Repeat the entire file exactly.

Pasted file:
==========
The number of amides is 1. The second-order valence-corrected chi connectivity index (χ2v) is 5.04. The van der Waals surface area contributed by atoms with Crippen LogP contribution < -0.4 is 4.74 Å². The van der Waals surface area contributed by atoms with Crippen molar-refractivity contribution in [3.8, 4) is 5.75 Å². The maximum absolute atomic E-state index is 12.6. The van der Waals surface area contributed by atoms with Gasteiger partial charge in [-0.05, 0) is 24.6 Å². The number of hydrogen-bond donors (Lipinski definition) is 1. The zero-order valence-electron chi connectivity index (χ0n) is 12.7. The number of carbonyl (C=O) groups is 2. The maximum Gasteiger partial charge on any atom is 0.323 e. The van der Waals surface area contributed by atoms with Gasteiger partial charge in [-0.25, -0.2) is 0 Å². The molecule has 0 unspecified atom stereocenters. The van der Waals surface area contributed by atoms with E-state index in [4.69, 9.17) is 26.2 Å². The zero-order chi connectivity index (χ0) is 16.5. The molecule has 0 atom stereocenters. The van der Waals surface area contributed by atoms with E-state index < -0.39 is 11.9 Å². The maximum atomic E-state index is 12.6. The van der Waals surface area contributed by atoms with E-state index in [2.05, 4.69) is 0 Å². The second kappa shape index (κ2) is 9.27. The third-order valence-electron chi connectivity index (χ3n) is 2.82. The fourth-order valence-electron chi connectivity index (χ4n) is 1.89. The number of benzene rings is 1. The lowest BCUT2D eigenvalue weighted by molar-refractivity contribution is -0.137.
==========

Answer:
The number of amides is 1. The second-order valence-corrected chi connectivity index (χ2v) is 5.04. The van der Waals surface area contributed by atoms with Crippen LogP contribution < -0.4 is 4.74 Å². The van der Waals surface area contributed by atoms with Crippen molar-refractivity contribution in [3.8, 4) is 5.75 Å². The maximum absolute atomic E-state index is 12.6. The van der Waals surface area contributed by atoms with Gasteiger partial charge in [-0.05, 0) is 24.6 Å². The number of hydrogen-bond donors (Lipinski definition) is 1. The zero-order valence-electron chi connectivity index (χ0n) is 12.7. The number of carbonyl (C=O) groups is 2. The maximum Gasteiger partial charge on any atom is 0.323 e. The van der Waals surface area contributed by atoms with Gasteiger partial charge in [-0.25, -0.2) is 0 Å². The molecule has 0 unspecified atom stereocenters. The van der Waals surface area contributed by atoms with E-state index in [4.69, 9.17) is 26.2 Å². The zero-order chi connectivity index (χ0) is 16.5. The molecule has 0 atom stereocenters. The van der Waals surface area contributed by atoms with E-state index < -0.39 is 11.9 Å². The maximum atomic E-state index is 12.6. The van der Waals surface area contributed by atoms with E-state index in [2.05, 4.69) is 0 Å². The second kappa shape index (κ2) is 9.27. The third-order valence-electron chi connectivity index (χ3n) is 2.82. The fourth-order valence-electron chi connectivity index (χ4n) is 1.89. The number of benzene rings is 1. The lowest BCUT2D eigenvalue weighted by molar-refractivity contribution is -0.137.